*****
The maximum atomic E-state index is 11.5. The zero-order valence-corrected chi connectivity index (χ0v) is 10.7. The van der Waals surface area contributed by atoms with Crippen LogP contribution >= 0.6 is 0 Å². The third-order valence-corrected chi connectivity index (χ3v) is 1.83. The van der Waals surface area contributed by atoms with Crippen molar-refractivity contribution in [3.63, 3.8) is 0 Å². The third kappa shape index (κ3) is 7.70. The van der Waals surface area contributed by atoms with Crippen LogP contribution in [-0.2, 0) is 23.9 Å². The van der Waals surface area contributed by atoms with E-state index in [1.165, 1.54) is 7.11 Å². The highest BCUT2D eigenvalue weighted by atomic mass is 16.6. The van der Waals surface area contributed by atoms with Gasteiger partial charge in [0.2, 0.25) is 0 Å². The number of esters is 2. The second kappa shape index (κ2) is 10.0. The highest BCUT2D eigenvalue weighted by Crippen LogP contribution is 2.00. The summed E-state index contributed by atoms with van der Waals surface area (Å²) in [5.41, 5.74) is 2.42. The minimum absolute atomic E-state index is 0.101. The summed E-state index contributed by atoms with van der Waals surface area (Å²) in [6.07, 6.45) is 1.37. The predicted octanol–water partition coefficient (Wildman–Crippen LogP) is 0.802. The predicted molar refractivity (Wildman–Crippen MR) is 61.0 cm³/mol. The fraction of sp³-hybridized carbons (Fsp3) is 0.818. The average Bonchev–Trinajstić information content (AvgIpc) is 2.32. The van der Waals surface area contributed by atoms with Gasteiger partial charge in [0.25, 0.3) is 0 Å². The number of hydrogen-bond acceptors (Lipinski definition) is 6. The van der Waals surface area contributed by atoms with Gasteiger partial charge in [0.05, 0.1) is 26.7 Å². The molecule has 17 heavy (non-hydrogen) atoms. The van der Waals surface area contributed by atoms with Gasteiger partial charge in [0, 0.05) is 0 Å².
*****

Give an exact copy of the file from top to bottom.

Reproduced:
The maximum atomic E-state index is 11.5. The zero-order valence-corrected chi connectivity index (χ0v) is 10.7. The van der Waals surface area contributed by atoms with Crippen LogP contribution >= 0.6 is 0 Å². The third-order valence-corrected chi connectivity index (χ3v) is 1.83. The van der Waals surface area contributed by atoms with Crippen molar-refractivity contribution in [3.63, 3.8) is 0 Å². The third kappa shape index (κ3) is 7.70. The van der Waals surface area contributed by atoms with Crippen LogP contribution in [-0.2, 0) is 23.9 Å². The van der Waals surface area contributed by atoms with E-state index in [1.165, 1.54) is 7.11 Å². The highest BCUT2D eigenvalue weighted by atomic mass is 16.6. The van der Waals surface area contributed by atoms with Gasteiger partial charge in [0.2, 0.25) is 0 Å². The number of esters is 2. The second kappa shape index (κ2) is 10.0. The highest BCUT2D eigenvalue weighted by Crippen LogP contribution is 2.00. The summed E-state index contributed by atoms with van der Waals surface area (Å²) in [5.41, 5.74) is 2.42. The minimum absolute atomic E-state index is 0.101. The summed E-state index contributed by atoms with van der Waals surface area (Å²) in [6.07, 6.45) is 1.37. The predicted octanol–water partition coefficient (Wildman–Crippen LogP) is 0.802. The predicted molar refractivity (Wildman–Crippen MR) is 61.0 cm³/mol. The fraction of sp³-hybridized carbons (Fsp3) is 0.818. The average Bonchev–Trinajstić information content (AvgIpc) is 2.32. The van der Waals surface area contributed by atoms with Gasteiger partial charge in [0.25, 0.3) is 0 Å². The number of hydrogen-bond acceptors (Lipinski definition) is 6. The van der Waals surface area contributed by atoms with Gasteiger partial charge in [0.05, 0.1) is 26.7 Å². The molecule has 17 heavy (non-hydrogen) atoms. The van der Waals surface area contributed by atoms with Gasteiger partial charge in [0, 0.05) is 0 Å².